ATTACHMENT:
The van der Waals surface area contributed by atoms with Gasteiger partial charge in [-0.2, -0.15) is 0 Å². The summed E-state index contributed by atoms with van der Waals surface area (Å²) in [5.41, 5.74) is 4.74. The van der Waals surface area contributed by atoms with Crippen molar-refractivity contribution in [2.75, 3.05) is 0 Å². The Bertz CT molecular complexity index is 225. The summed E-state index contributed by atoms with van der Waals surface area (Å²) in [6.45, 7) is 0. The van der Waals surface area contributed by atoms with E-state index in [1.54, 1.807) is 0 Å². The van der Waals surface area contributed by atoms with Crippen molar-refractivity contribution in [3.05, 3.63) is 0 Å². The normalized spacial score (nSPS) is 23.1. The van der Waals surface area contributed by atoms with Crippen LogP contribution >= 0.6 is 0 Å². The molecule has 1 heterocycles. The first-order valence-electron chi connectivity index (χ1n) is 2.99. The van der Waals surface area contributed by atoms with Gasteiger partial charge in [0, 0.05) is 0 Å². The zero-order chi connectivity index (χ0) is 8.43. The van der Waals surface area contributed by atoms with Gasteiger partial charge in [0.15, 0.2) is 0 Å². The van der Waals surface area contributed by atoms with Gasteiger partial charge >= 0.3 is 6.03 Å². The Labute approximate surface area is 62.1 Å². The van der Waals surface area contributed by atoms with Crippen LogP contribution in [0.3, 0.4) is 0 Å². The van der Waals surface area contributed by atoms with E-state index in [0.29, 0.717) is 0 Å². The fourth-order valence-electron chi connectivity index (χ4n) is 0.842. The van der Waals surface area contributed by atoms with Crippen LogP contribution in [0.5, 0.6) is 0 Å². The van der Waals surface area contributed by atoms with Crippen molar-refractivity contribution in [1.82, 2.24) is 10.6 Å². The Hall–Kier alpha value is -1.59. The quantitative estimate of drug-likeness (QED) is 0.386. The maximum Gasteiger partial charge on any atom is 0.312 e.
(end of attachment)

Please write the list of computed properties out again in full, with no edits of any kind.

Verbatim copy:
The van der Waals surface area contributed by atoms with Gasteiger partial charge in [-0.2, -0.15) is 0 Å². The summed E-state index contributed by atoms with van der Waals surface area (Å²) in [5.41, 5.74) is 4.74. The van der Waals surface area contributed by atoms with Crippen molar-refractivity contribution in [2.75, 3.05) is 0 Å². The Bertz CT molecular complexity index is 225. The summed E-state index contributed by atoms with van der Waals surface area (Å²) in [6.45, 7) is 0. The van der Waals surface area contributed by atoms with E-state index in [1.54, 1.807) is 0 Å². The van der Waals surface area contributed by atoms with Crippen molar-refractivity contribution in [3.05, 3.63) is 0 Å². The normalized spacial score (nSPS) is 23.1. The van der Waals surface area contributed by atoms with Crippen LogP contribution >= 0.6 is 0 Å². The molecule has 1 heterocycles. The first-order valence-electron chi connectivity index (χ1n) is 2.99. The van der Waals surface area contributed by atoms with Gasteiger partial charge in [0, 0.05) is 0 Å². The zero-order chi connectivity index (χ0) is 8.43. The van der Waals surface area contributed by atoms with Gasteiger partial charge in [0.15, 0.2) is 0 Å². The van der Waals surface area contributed by atoms with Gasteiger partial charge >= 0.3 is 6.03 Å². The Labute approximate surface area is 62.1 Å². The van der Waals surface area contributed by atoms with Crippen LogP contribution in [0.3, 0.4) is 0 Å². The van der Waals surface area contributed by atoms with E-state index in [0.29, 0.717) is 0 Å². The fourth-order valence-electron chi connectivity index (χ4n) is 0.842. The van der Waals surface area contributed by atoms with Crippen LogP contribution in [0.5, 0.6) is 0 Å². The van der Waals surface area contributed by atoms with Crippen molar-refractivity contribution in [1.82, 2.24) is 10.6 Å². The Hall–Kier alpha value is -1.59. The quantitative estimate of drug-likeness (QED) is 0.386. The maximum Gasteiger partial charge on any atom is 0.312 e.